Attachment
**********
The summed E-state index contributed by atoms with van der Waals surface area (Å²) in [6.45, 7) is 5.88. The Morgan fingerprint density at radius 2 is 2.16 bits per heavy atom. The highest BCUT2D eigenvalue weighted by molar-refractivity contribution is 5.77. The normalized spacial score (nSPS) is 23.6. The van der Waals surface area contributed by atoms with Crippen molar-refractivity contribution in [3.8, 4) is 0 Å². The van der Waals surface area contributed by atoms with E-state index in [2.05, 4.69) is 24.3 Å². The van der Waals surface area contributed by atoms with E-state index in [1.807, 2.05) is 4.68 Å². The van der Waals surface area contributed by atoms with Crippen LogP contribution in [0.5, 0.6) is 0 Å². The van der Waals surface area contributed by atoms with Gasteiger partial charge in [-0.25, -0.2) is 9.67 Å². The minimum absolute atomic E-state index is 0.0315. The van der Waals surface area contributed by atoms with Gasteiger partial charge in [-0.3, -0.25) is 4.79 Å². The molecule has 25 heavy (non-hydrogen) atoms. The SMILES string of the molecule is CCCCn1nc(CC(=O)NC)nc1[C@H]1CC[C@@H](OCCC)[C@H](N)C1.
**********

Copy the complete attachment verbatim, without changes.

The summed E-state index contributed by atoms with van der Waals surface area (Å²) in [6.45, 7) is 5.88. The Morgan fingerprint density at radius 2 is 2.16 bits per heavy atom. The highest BCUT2D eigenvalue weighted by molar-refractivity contribution is 5.77. The normalized spacial score (nSPS) is 23.6. The van der Waals surface area contributed by atoms with Crippen molar-refractivity contribution in [3.8, 4) is 0 Å². The van der Waals surface area contributed by atoms with E-state index in [2.05, 4.69) is 24.3 Å². The van der Waals surface area contributed by atoms with E-state index in [1.807, 2.05) is 4.68 Å². The van der Waals surface area contributed by atoms with Crippen LogP contribution in [0.5, 0.6) is 0 Å². The van der Waals surface area contributed by atoms with Gasteiger partial charge in [-0.25, -0.2) is 9.67 Å². The minimum absolute atomic E-state index is 0.0315. The van der Waals surface area contributed by atoms with Gasteiger partial charge in [-0.3, -0.25) is 4.79 Å². The molecule has 25 heavy (non-hydrogen) atoms. The SMILES string of the molecule is CCCCn1nc(CC(=O)NC)nc1[C@H]1CC[C@@H](OCCC)[C@H](N)C1.